“It’s the thought that counts” is a common expression while gift giving, but what really are the thoughts that count? After asking several Kansas State students about the best gift they have ever received, what makes a gift sentimental varies from person to person.
For some, it’s the practicality and daily usability of the gift that makes it mean something.
Bailey Stein, sophomore in kinesiology, said her parents got her a laptop for her graduation that she appreciates because of how much use she’s gotten from it.
“I’ve used it a lot last year in college and this year in college,” Stein said.
Others looking back appreciate a present not only because of the happiness it brought them, but also the growth it provided them with.
John Rogers, senior in history and geography, said his favorite gift was his first pet.
“I think the best gift I’ve ever received was my first dog when I was little because then I had someone that I could play with at any time,” Rogers said. “It also helped teach me some more responsibility by helping take care of her.”
Gifts received as kids can also bring back memories that make a present more meaningful.
Abbie Boucher, junior in social work, said she got the best gift when she was a child.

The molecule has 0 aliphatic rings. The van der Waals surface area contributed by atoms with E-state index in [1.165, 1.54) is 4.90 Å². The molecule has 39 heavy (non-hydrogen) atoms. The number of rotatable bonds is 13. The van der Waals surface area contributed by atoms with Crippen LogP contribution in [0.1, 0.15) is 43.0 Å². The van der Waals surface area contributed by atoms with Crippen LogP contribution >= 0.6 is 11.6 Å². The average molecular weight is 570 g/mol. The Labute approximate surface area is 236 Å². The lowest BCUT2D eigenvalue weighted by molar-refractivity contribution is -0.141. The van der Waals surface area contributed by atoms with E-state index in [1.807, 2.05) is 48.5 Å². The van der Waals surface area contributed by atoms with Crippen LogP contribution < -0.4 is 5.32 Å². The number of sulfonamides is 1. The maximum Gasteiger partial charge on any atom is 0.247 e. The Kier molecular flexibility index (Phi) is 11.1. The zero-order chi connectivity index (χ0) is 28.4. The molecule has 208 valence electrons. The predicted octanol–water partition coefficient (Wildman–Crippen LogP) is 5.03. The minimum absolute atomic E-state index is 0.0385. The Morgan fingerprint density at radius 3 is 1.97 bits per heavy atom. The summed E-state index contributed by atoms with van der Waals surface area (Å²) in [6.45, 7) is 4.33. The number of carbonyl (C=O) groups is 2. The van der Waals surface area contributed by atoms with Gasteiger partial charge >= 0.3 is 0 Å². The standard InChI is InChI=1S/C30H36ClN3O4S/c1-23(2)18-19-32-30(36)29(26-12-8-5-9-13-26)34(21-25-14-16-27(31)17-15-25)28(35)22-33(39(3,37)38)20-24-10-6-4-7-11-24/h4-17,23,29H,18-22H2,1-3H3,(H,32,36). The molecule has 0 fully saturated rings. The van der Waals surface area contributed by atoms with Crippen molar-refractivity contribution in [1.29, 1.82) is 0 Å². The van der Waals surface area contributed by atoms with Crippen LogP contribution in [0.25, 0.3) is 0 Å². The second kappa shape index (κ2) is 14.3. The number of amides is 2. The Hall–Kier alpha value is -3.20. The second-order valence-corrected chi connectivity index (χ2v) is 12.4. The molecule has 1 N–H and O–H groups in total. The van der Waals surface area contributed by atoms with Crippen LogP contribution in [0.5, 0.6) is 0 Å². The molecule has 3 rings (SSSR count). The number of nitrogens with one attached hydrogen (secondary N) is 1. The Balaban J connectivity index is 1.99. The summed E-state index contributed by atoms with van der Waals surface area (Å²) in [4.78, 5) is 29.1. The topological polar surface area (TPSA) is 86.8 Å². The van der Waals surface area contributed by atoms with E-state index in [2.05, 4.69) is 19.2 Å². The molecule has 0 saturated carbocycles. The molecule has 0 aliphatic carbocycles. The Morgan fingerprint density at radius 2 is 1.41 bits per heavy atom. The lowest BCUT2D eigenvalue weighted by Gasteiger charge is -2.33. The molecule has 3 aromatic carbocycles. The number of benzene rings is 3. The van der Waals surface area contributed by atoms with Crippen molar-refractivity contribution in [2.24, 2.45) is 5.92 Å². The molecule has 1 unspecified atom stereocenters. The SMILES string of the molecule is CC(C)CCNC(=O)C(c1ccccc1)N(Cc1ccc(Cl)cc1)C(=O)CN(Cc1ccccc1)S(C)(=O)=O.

“When I was in elementary school, my grandma bought me the American Girl doll Kit, and she got me a matching sailor’s outfit to wear with it,” Boucher said. “I guess I just remember that because taking pictures and everything, and I had wanted that for so long.”
In some cases, it can be the person who gives the gift that makes it special.
Sarah Alhebshi, freshman in accounting, said anything her mother gives her is special to her. She remembers in particular a pair of earrings she received from her mom.
“She’s my mom, and I love her so much,” Alhebshi said. “So when I ever get something from her, I am so happy and I try to keep that thing from her. Well, she is the best gift for me, my mom.”
There are other gifts that aren’t concrete items, which carry sentiment for some.
Cameron Brown, graduate student in marriage and family therapy, said the best gifts he receives usually come from his wife, who gives him different experiences or “staycations.”
“My wife is really good at getting me fantastic gifts because she rarely gets me items or things,” Brown said. “They’re usually like tickets to shows, like she just recently got me tickets to go see “Annie” here at the McCain center. It’s always kind of getaways or going to a musical or a concert or something like that.”
Overall, the thoughts that go into the gifts depend on what matters to the person receiving the gift. From toys to pets or experiences, each present offers its own sense of enjoyment to the receiver.